After this event Jeroboam did not turn from his evil way, but again he made priests from every class of people for the high places; whoever wished, he consecrated him, and he became one of the priests of the high places. And this thing was the sin of the house of Jeroboam, so as to exterminate and destroy it from the face of the earth.
This is one story that managed to make it into the Bible. One might easily say “yeah, but that never happened again”- not in the Bible. But the Bible doesn’t document every single prophet either. Samuel was a Prophet that oversaw prophets, and there were multiple prophets during Micaiah’s time. The fact that these two prophet’s stories made it into the Bible serves as a testimony to future prophets about the necessity to test the veracity of what is being said to them.
The sad truth is, even a prophet may be deceived by another who claims to be a prophet of the Lord. It’s not hard to see just how easy it is for someone to fall into a new trap- one that even Paula begins to bring up but does not go far enough, nor does she apply the information:
And the word of the Lord came to me, saying, “Son of man, prophesy against the prophets of Israel who prophesy, and say to those who prophesy out of their own heart, ‘Hear the word of the Lord!’
Thus says the Lord God: “Woe to the foolish prophets, who follow their own spirit and have seen nothing! O Israel, your prophets are like foxes in the deserts. You have not gone up into the gaps to build a wall for the house of Israel to stand in battle on the day of the Lord. They have envisioned futility and false divination, saying, ‘Thus says the Lord!’ But the Lord has not sent them; yet they hope that the word may be confirmed. Have you not seen a futile vision, and have you not spoken false divination? You say, ‘The Lord says,’ but I have not spoken.”
The people which Ezekiel was calling out thought they were prophets. In fact, if the Book of Joel predates Ezekiel (we do not know when Joel’s prophecies were given, some scholars believe it was in the 9th Century BCE while others thing it may have been in the 5th Century BCE), it is very possible that the people misunderstood Joel 2:28 and mixed this verse with the practices of witches in their midst during the exile.
I’ll be the first to admit to you, I have manifested my own visions and mistakenly assigned them as being from God. Only later to find that some of them simply were not coming true. All but one that did come true were what I’d call “safe prophecies”. Things that through sheer determination I was able to self-fulfill the prophecy. The one I can chalk up to pure chance. I received vision that I would get an interview for a job posting I had seen but did not apply to. Two days later, the HR department scrolled around CareerBuilder and found my resume, then called me. But later, after the interview, I got a second dream which said I got the job-I woke up and praised God for the vision more heavily than I did when I got the call for the interview. I never got the job. It’s not like the job I was hoping for was selfish, it was one where I could work with teenagers that were considered juvenile delinquents. And actually, a good number of them were in the home because they were coming out of juvy.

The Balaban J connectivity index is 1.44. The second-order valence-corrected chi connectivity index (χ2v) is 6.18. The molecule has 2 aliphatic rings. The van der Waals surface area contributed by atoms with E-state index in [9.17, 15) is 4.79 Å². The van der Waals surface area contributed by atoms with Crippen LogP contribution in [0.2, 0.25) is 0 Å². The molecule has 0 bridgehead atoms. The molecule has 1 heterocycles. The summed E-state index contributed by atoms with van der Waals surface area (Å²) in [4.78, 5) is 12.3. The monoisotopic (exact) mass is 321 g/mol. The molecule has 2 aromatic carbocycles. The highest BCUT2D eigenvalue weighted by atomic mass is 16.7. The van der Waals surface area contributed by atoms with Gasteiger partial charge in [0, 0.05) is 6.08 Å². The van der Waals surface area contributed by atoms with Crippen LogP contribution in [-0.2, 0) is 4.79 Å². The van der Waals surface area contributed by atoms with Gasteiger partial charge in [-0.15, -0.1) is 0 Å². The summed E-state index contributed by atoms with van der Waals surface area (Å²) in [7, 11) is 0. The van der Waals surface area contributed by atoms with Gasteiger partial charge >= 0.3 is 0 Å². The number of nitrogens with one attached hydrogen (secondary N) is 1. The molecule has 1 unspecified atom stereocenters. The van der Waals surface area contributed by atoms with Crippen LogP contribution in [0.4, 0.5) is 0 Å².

It’s not like I haven’t been able to see the future before though. And that is something so very important to this point. While I was still participating in witchcraft between the time I was visited by an Angel of the Lord and the time I finally vowed to walk with Christ, I had prophecies that came true. There were 2 people I knew would commit suicide before they did- one I didn’t actually know until after the suicide happened and I saw her picture, and times when I could tell someone what they were going through without having to talk with them. But the most vivid of all the prophecies I saw, was a plane crash where I was given the date, the hour, that it would be in the Middle East and that there would be a newlywed couple on board. I couldn’t do anything about it, except write down the details and I told a friend that if something happened on that date and at that time, they would know why I was going out of my mind from fear of that knowledge.